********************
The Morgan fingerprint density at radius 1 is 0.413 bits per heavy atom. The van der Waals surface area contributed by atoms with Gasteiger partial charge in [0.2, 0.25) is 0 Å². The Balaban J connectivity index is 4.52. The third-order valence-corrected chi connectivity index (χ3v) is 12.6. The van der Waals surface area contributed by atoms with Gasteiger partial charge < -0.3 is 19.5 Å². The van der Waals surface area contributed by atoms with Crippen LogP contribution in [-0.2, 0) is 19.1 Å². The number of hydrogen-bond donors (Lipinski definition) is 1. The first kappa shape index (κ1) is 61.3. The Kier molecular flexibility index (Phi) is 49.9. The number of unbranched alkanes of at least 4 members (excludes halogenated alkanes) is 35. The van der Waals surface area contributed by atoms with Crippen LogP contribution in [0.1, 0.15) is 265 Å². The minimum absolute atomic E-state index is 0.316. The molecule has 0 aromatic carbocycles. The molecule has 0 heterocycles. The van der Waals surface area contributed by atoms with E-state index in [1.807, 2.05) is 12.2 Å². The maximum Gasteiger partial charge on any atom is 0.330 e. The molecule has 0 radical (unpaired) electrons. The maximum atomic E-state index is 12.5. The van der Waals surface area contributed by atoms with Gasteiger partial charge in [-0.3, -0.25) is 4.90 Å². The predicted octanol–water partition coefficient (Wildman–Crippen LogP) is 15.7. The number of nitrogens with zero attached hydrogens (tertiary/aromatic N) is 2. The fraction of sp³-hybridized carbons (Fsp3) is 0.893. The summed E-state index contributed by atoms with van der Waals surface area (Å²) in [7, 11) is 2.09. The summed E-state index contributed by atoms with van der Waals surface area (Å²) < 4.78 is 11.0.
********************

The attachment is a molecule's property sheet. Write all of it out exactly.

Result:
The Morgan fingerprint density at radius 1 is 0.413 bits per heavy atom. The van der Waals surface area contributed by atoms with Gasteiger partial charge in [0.2, 0.25) is 0 Å². The Balaban J connectivity index is 4.52. The third-order valence-corrected chi connectivity index (χ3v) is 12.6. The van der Waals surface area contributed by atoms with Gasteiger partial charge < -0.3 is 19.5 Å². The van der Waals surface area contributed by atoms with Crippen LogP contribution in [-0.2, 0) is 19.1 Å². The number of hydrogen-bond donors (Lipinski definition) is 1. The first kappa shape index (κ1) is 61.3. The Kier molecular flexibility index (Phi) is 49.9. The number of unbranched alkanes of at least 4 members (excludes halogenated alkanes) is 35. The van der Waals surface area contributed by atoms with Crippen LogP contribution in [0.1, 0.15) is 265 Å². The minimum absolute atomic E-state index is 0.316. The molecule has 0 aromatic carbocycles. The molecule has 0 heterocycles. The van der Waals surface area contributed by atoms with E-state index in [1.807, 2.05) is 12.2 Å². The maximum Gasteiger partial charge on any atom is 0.330 e. The molecule has 0 radical (unpaired) electrons. The maximum atomic E-state index is 12.5. The van der Waals surface area contributed by atoms with Gasteiger partial charge in [-0.3, -0.25) is 4.90 Å². The predicted octanol–water partition coefficient (Wildman–Crippen LogP) is 15.7. The number of nitrogens with zero attached hydrogens (tertiary/aromatic N) is 2. The fraction of sp³-hybridized carbons (Fsp3) is 0.893. The summed E-state index contributed by atoms with van der Waals surface area (Å²) in [7, 11) is 2.09. The summed E-state index contributed by atoms with van der Waals surface area (Å²) < 4.78 is 11.0.